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Islip board OKs pact for PenAir flights at MacArthur

A Boeing 737 jets lands at MacArthur Airport.

A Boeing 737 jets lands at MacArthur Airport. Credit: Newsday / J. Conrad Williams, Jr.

The Islip Town board Tuesday voted unanimously to add to its lineup at Long Island MacArthur Airport two daily round-trip flights to Boston via Alaska based-carrier PenAir, then took a moment to deliver a message to Long Island residents.

"We said we were going to bring back Long Island MacArthur Airport, we said we were going to return the flights and the resources to you, and we are, so thank you very much," said Supervisor Tom Croci, adding he hopes that PenAir's arrival at MacArthur will lead to other airlines making similar commitments.

The announcement that PenAir would be coming to the Ronkonkoma airport came late last week. The airport has 25 flights a day from two carriers, Southwest Airlines and US Airways, down from nearly 50 in 2008.

After the town board voted, 5-0, to enter into an agreement with PenAir, airport Commissioner Robert Schaefer credited the Federal Aviation Administration's air-carrier incentive program, which allows airports to offer reduced rent and landing fees to new carriers or existing carriers flying to new destinations.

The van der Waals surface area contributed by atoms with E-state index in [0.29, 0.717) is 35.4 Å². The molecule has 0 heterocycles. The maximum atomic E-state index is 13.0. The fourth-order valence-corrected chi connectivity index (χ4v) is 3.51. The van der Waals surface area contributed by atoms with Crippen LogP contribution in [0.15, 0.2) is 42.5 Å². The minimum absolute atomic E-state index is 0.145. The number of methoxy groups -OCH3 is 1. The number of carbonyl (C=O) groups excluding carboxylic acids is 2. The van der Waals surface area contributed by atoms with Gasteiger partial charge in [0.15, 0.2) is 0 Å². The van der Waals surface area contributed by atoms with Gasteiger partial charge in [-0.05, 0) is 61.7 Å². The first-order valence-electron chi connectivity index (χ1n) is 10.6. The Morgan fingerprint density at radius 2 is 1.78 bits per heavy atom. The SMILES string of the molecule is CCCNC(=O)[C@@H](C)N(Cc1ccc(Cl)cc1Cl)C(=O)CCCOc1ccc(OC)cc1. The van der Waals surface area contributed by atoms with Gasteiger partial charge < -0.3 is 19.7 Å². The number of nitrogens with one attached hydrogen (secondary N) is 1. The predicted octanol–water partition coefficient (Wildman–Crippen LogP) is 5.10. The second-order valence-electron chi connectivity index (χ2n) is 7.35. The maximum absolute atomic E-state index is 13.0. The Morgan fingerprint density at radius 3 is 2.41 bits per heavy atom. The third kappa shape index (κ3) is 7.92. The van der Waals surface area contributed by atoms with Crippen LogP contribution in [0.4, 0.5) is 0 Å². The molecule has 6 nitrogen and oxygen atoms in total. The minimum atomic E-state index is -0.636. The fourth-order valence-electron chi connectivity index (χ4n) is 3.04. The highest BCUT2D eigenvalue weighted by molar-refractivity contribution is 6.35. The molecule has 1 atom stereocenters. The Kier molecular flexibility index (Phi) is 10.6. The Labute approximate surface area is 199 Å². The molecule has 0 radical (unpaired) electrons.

"I just want to thank the town board for their foresight to give us the tools using the incentive program. This never would have happened without that," Schaefer said.

The incentive program means the town-run airport will waive two years of rent and office and operational fees for PenAir, valued at about $120,000 total, provided the airline stays at MacArthur for another two years after the incentive ends, deputy airport commissioner Terry Hennessey said. PenAir's landing fees, which Hennessey said are about $42 per landing based on the weight of the airline's Saab 340 turbo props, will be waived for two years as well. PenAir also will get a two-year discount on a fuel-flowage fee at the airport's fuel farm.

Hennessey said the town waived the fees "for the sake of new business with the hopes that it's going to endure beyond two to four years."

Croci said discussions with PenAir began about a year ago; former Commissioner Teresa Rizzuto was fired by the board last June.

Daily flights to and from Boston's Logan International Airport will begin July 25, at an initial one-way rate of $119.

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